After a two-year hiatus due to the COVID-19 pandemic, Gotad Ad Kiangan, the annual town fiesta of Kiangan, is back to showcase the town’s culture and traditions.
National Museum of the Philippines (NMP) Director-General Jeremy Barns and Department of Tourism-Cordillera Administrative Region Director Jovita Ganongan graced the two-day event with the theme, “Pamaptok hi Nunhituwan… Ya Nunlinikkodan ta Kiphodan di Bimmoble hi Gawwan di Pandemya!” (“Taking care of our homes and our environment amidst the pandemic!”).
Barns urged the people of Kiangan, being in the heritage town of Ifugao, to participate in the preservation, protection, transmission, and promotion of heritage for future generations.
Ganongan said that Kiangan is a place where genuine culture is at its best. “People are proud, passionate, and unrelentless in pushing for preservation; and that fire is coming from a deep understanding of the need for continuity and identity; and I am sure that your ancestors are proud of you and will continue to bless you and guide you to be the best of what and who you can be,” she said.
Gotad Ad Kiyangan is festival of traditional Ifugao performing arts of dancing and chanting. It aims to create, intensify, sustain understanding, appreciation, and interest in the different forms of Ifugao performing arts.
The Gotad festival is modeled after the “uya-uy,” an Ifugao prestige ritual required for a couple to be elevated to the kadangyan (noble) status. It involves several days and may even reach a month of performance of “ naba,” nights filled with the beating of gongs, announcing to the community that a couple is undergoing the prestige ritual.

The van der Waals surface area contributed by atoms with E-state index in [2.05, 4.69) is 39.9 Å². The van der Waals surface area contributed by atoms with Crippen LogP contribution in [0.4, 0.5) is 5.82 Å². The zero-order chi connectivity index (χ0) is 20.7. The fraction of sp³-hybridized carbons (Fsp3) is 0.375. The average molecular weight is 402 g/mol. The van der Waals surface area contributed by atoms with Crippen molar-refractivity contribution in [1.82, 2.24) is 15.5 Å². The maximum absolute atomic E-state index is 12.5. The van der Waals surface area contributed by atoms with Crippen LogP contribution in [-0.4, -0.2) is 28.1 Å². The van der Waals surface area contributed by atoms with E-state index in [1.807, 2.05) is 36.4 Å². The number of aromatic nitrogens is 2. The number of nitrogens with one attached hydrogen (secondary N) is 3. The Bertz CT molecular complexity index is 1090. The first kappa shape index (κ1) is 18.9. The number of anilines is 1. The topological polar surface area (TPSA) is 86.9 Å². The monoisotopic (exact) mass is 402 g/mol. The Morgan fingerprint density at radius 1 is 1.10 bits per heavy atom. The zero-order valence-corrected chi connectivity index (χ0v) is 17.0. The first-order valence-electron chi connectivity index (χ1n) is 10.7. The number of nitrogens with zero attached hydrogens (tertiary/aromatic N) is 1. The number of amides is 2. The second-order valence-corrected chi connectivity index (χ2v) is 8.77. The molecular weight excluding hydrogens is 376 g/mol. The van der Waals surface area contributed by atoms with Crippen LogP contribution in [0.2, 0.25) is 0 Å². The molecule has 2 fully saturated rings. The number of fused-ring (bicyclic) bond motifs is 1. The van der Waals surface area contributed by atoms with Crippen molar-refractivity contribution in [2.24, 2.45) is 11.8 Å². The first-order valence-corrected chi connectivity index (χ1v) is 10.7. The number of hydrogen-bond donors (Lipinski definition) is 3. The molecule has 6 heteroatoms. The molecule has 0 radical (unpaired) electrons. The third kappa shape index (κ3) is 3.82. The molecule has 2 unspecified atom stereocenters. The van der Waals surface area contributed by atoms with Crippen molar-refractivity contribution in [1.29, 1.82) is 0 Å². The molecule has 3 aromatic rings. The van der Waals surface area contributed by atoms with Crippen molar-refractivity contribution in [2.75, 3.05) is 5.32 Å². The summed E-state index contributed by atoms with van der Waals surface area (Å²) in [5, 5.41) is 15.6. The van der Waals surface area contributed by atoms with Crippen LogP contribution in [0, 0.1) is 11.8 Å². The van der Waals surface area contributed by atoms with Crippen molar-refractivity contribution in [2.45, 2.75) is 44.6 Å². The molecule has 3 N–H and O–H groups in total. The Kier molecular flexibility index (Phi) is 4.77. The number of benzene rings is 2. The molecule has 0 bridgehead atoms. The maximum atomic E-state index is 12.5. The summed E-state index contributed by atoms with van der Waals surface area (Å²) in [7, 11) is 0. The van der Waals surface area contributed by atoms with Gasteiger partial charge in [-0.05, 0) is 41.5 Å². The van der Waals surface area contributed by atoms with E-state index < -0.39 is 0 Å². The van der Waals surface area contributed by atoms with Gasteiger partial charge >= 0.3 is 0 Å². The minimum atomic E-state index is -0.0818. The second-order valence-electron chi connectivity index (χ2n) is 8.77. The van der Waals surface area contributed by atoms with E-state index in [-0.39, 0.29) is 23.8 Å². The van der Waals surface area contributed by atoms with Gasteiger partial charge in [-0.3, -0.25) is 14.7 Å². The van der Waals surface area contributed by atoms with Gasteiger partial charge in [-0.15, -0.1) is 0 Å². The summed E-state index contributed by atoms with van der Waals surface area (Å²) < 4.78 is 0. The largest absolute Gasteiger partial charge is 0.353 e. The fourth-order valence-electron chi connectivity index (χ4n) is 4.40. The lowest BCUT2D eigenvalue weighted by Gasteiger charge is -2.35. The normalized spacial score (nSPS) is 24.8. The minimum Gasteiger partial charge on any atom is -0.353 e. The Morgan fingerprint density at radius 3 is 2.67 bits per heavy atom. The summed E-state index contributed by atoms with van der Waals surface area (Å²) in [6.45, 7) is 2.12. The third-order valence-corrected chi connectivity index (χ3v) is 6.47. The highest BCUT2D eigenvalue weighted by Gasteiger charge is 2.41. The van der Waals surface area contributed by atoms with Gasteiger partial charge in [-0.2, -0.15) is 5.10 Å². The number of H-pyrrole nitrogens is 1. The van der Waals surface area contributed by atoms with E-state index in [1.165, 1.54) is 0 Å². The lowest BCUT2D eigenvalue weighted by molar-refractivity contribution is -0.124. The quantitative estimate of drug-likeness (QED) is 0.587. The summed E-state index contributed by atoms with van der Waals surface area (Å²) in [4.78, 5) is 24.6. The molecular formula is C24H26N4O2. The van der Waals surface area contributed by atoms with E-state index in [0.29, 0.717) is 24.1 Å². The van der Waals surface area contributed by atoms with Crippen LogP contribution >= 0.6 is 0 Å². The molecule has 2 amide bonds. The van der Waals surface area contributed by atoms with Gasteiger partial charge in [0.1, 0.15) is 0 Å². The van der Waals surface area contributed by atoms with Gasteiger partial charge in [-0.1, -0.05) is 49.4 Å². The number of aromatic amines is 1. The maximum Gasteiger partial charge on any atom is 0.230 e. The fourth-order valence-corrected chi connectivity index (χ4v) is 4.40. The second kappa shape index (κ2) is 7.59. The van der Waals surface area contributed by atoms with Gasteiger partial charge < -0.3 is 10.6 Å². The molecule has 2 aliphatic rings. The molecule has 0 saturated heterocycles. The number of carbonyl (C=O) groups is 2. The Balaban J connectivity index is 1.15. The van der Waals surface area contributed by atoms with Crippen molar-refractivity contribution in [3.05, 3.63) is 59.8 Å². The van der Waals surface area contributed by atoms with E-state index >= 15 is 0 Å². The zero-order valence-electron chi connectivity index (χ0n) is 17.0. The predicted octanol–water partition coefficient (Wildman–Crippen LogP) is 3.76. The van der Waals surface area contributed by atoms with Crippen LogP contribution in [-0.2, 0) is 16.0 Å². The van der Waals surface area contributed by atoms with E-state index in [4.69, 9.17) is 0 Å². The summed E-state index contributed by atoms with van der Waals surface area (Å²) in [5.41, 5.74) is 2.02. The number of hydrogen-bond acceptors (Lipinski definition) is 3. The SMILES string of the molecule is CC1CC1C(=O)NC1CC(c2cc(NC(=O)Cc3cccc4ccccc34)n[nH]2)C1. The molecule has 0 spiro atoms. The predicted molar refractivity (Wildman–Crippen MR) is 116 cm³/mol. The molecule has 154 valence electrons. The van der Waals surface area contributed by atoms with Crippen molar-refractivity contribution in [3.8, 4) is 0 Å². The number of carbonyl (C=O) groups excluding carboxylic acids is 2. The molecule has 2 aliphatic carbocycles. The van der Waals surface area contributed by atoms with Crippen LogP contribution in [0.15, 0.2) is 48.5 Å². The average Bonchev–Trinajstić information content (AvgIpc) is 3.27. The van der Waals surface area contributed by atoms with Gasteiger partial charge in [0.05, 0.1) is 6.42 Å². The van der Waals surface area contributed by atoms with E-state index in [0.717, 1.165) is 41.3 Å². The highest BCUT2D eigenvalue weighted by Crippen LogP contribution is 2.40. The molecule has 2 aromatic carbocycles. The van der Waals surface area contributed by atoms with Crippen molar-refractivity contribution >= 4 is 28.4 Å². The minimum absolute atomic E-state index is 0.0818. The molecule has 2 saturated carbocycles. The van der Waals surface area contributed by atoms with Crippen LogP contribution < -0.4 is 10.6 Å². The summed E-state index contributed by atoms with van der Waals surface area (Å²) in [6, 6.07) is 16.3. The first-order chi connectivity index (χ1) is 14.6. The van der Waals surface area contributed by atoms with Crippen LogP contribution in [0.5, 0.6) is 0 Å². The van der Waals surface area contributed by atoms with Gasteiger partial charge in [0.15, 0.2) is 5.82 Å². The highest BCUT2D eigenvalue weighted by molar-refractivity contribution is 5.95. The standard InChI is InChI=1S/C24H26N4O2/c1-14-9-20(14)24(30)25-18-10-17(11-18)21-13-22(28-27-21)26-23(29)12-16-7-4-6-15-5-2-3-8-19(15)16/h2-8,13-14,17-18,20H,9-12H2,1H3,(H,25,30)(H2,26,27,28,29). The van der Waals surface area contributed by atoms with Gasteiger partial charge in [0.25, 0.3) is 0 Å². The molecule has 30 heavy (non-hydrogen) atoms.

Integral to the uya-uy is the observance of the “holyat” which culminates the long nights of observing the naba. The holyat then is a prelude and the start of the celebration of “gotad” when the whole community joins in the festivity with the beating of gongs, butchering of animals, drinking of rice wine, and dancing.
The festival celebration started with a “Dog-al” which means to drive away. This was a practice by the Ifugao ancestors to drive away whatever was harmful or detrimental in the homes and the environment.
Some of the highlights of the festival were the indigenous dances, chants, and games, and iKiangan Got Talent Competition among others.
Kiangan Mayor Raldis Andrei Bulayungan thanked the Almighty, the people and the guests for the success of the two-day festival after the two-year postponement.
“This pandemic brought us closer together. It made us work closer together. It became an opportunity for us to be more hardworking, to exert more effort in combatting, protecting and guiding our people,” said Bulayungan.
Vice Governor Glenn Prudenciano also shared that the province adopted an Ordinance establishing the Ifugao Provincial Heritage Museum, and its operation and management that aims to gather the culture, traditions or artifacts of Ifugao to maintain and preserve the Ifugao culture and a means of educating its people.
“There are many challenges today especially to our culture, and the best thing that we should do is not to get tired of practicing our culture,” said Prudenciano.(JDP/FBR-PIA CAR, Ifugao)